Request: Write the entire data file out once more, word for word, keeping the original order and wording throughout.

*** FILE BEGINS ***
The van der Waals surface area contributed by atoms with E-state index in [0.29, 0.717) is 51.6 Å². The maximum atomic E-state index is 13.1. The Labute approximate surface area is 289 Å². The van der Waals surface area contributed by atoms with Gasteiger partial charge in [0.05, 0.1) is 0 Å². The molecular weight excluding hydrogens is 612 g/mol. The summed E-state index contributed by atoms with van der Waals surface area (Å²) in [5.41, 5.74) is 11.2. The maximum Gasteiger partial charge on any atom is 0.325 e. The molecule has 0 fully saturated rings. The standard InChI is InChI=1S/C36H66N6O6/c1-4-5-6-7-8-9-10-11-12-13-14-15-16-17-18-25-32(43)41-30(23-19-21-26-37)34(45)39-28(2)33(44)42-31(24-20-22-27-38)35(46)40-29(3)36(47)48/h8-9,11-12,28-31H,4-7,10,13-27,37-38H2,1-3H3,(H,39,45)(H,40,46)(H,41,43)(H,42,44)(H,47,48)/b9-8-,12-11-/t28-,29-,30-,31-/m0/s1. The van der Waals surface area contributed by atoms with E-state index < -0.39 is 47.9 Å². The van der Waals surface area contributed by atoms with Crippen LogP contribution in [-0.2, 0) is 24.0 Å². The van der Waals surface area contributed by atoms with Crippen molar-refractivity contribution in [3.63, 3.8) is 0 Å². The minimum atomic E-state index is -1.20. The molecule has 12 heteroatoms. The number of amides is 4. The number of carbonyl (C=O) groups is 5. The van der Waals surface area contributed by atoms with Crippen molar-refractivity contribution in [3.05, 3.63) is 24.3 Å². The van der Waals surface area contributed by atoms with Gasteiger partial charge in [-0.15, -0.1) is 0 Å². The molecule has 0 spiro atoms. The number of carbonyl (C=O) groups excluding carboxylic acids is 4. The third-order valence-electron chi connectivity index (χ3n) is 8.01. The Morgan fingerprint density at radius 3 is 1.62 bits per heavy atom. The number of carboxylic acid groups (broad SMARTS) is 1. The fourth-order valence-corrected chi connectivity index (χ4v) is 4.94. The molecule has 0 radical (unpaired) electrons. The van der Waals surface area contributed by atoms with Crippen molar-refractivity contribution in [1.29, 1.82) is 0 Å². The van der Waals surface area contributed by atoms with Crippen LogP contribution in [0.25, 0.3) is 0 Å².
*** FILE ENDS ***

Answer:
The van der Waals surface area contributed by atoms with E-state index in [0.29, 0.717) is 51.6 Å². The maximum atomic E-state index is 13.1. The Labute approximate surface area is 289 Å². The van der Waals surface area contributed by atoms with Gasteiger partial charge in [0.05, 0.1) is 0 Å². The molecular weight excluding hydrogens is 612 g/mol. The summed E-state index contributed by atoms with van der Waals surface area (Å²) in [5.41, 5.74) is 11.2. The maximum Gasteiger partial charge on any atom is 0.325 e. The molecule has 0 fully saturated rings. The standard InChI is InChI=1S/C36H66N6O6/c1-4-5-6-7-8-9-10-11-12-13-14-15-16-17-18-25-32(43)41-30(23-19-21-26-37)34(45)39-28(2)33(44)42-31(24-20-22-27-38)35(46)40-29(3)36(47)48/h8-9,11-12,28-31H,4-7,10,13-27,37-38H2,1-3H3,(H,39,45)(H,40,46)(H,41,43)(H,42,44)(H,47,48)/b9-8-,12-11-/t28-,29-,30-,31-/m0/s1. The van der Waals surface area contributed by atoms with E-state index < -0.39 is 47.9 Å². The van der Waals surface area contributed by atoms with Crippen LogP contribution in [-0.2, 0) is 24.0 Å². The van der Waals surface area contributed by atoms with Crippen molar-refractivity contribution in [3.63, 3.8) is 0 Å². The minimum atomic E-state index is -1.20. The molecule has 12 heteroatoms. The number of amides is 4. The number of carbonyl (C=O) groups is 5. The van der Waals surface area contributed by atoms with Crippen molar-refractivity contribution in [3.05, 3.63) is 24.3 Å². The van der Waals surface area contributed by atoms with Gasteiger partial charge in [-0.15, -0.1) is 0 Å². The molecule has 0 spiro atoms. The number of carbonyl (C=O) groups excluding carboxylic acids is 4. The third-order valence-electron chi connectivity index (χ3n) is 8.01. The Morgan fingerprint density at radius 3 is 1.62 bits per heavy atom. The number of carboxylic acid groups (broad SMARTS) is 1. The fourth-order valence-corrected chi connectivity index (χ4v) is 4.94. The molecule has 0 radical (unpaired) electrons. The van der Waals surface area contributed by atoms with Crippen molar-refractivity contribution in [1.29, 1.82) is 0 Å². The van der Waals surface area contributed by atoms with Crippen LogP contribution in [0.25, 0.3) is 0 Å².